By Niyi Anibaba
Quietly, with the new look Tafawa Balewa Square (TBS) BRT terminus and the multi-layered pedestrian bridge along with a flyover and road modernization at Ojodu-Berger, Lagos is becoming noticed for its world class monuments dropping from the ideas-box of Governor Akinwunmi Ambode, the same way the great Eiffel Tower (Paris), Statue of Liberty (New York) and Statue of Christ the Redeemer (Rio de Janeiro) have become the attraction of those cities.
These three structures, for ages the cynosure and first port of call of all who visit, remain treasured artistic possessions of their countries. This is so for a couple of reasons. First, they have aesthetic values. As we all know the human sense of assessment cherishes works of art. It is not only the ancient gods of Mount Olympus who loved beautiful phenomena. The mortals they reigned over also bestowed honour on what they considered to be admirable.
Second, such monuments speak of the creativity and ingenuity of man in the face of his mortality.
Many observers agree that what would also emerge at TBS and Ojodu-Berger in Lagos State after final construction work, along with other structures springing up, would place this old federal capital with a population of more than 21 million mark in the league of those mega cities with attractive iconic landmarks.
At TBS, there has been a huge investment by the Ambode administration to modernize the terminus and make it rhyme with the injection of over four hundred new air conditioned luxury buses into the commute system in the state.
The upgrade is featuring spotless-white structures that boast of a meandering roof (white roof as opposed to a conventional blue roof). These sheltering tops roll into one another to suggest a transition from one stand or position to the other. The roofs admit of sunlight but yet prevent the discomfort of the scorching sun. The wavy formation of the roof also reflects the coastal attribute of Lagos State, with the powerful Atlantic waves beating its shores.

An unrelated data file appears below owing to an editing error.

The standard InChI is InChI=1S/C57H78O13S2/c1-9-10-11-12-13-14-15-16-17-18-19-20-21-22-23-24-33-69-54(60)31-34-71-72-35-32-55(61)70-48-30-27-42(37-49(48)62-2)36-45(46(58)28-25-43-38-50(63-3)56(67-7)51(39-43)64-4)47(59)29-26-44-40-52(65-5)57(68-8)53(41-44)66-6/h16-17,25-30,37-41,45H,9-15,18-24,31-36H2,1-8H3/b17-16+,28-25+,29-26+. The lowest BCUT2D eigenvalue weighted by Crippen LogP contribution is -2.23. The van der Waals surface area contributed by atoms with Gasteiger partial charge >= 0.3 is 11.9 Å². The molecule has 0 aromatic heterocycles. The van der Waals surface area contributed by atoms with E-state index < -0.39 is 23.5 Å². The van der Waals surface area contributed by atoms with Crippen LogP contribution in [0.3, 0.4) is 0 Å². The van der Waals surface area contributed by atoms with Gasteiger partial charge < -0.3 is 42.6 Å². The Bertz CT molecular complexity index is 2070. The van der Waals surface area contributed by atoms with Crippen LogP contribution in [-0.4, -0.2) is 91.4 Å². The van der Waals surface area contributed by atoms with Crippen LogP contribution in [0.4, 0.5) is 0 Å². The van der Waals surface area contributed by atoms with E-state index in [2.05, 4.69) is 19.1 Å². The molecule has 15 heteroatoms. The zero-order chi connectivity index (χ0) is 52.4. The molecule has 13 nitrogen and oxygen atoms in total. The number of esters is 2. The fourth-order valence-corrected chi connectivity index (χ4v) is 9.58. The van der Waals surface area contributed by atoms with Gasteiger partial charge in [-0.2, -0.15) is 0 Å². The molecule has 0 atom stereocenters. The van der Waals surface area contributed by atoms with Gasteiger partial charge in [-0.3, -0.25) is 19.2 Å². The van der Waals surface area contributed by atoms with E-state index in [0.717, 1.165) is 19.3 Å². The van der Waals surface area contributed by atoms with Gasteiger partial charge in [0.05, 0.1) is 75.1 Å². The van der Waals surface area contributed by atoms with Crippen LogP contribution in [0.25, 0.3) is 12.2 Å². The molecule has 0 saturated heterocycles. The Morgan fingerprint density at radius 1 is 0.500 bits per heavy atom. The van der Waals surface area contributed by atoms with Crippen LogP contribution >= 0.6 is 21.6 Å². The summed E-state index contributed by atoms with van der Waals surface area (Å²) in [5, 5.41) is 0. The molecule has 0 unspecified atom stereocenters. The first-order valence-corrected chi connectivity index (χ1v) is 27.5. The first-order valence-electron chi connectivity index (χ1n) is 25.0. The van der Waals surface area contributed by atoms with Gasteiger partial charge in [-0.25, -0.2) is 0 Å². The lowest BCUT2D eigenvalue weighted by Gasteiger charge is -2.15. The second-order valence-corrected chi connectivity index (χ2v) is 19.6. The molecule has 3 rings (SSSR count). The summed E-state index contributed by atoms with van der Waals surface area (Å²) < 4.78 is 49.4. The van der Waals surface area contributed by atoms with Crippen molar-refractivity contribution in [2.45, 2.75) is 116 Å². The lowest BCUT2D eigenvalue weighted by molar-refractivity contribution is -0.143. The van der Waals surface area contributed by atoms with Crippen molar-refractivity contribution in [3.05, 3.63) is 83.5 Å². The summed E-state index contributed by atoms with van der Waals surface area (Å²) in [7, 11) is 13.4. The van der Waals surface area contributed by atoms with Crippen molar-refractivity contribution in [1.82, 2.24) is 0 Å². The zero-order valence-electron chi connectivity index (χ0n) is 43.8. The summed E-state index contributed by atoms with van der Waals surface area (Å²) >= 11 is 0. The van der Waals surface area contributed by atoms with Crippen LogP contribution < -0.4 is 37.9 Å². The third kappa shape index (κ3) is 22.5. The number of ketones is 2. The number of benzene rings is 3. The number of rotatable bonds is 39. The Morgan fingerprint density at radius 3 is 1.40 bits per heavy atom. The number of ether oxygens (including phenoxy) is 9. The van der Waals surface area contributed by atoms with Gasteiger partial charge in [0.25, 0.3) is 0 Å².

The thinking of the government and the designers is obvious. The citizens patronizing BRT must be shielded from the elements even as they wait for the buses. Their comfort is not only to be guaranteed in the air conditioned vehicles. After all the government’s concern for its citizens must not only be for the elites; it must be for all.
Besides, if the government is to be taken seriously in its avowed determination to decongest the streets and lure motorists to leave their cars at home and embrace the BRT, it must create such enticements as comfortable waiting points as well as conducive transit buses. Now it is clear that the Lagos State government has overcome these challenges with what we are witnessing at TBS. The white roof stands are, so to say, an unblemished evidence of government’s success story on that score.
The work at Ojodu-Berger on the Lagos-Ibadan Expressway presents a far more ambitious spectacle which is drawing thousands and thousands more to conclude that truly Ambode is out to push Lagos State into a world class city. Numbers may count in determining the status of a city as a global index. But it is necessary also to consider its infrastructural delivery. In this case we can safely point at what is emerging at Ojodu-Berger.
A flyover is also springing up there. Similarly a road is being constructed from Omole (phase 11). All these are expected to eliminate the traffic bottlenecks that characterize that axis and are responsible for severe man-hour losses in traffic congestion. Observers say when completed, these projects would save lives lost in accidents that occur when pedestrians cross the expressway.
Recently at the Town Hall Meeting at Teslim Balogun Stadium Surulere, Governor Ambode said the iconic projects at TBS and Ojodu-Berger would not be a one-off show. He said his government would push for the replication of these totems of development in other areas of the state. He calls it a new model of governance.
- Anibaba, an economist, lives in Gbagada, Lagos.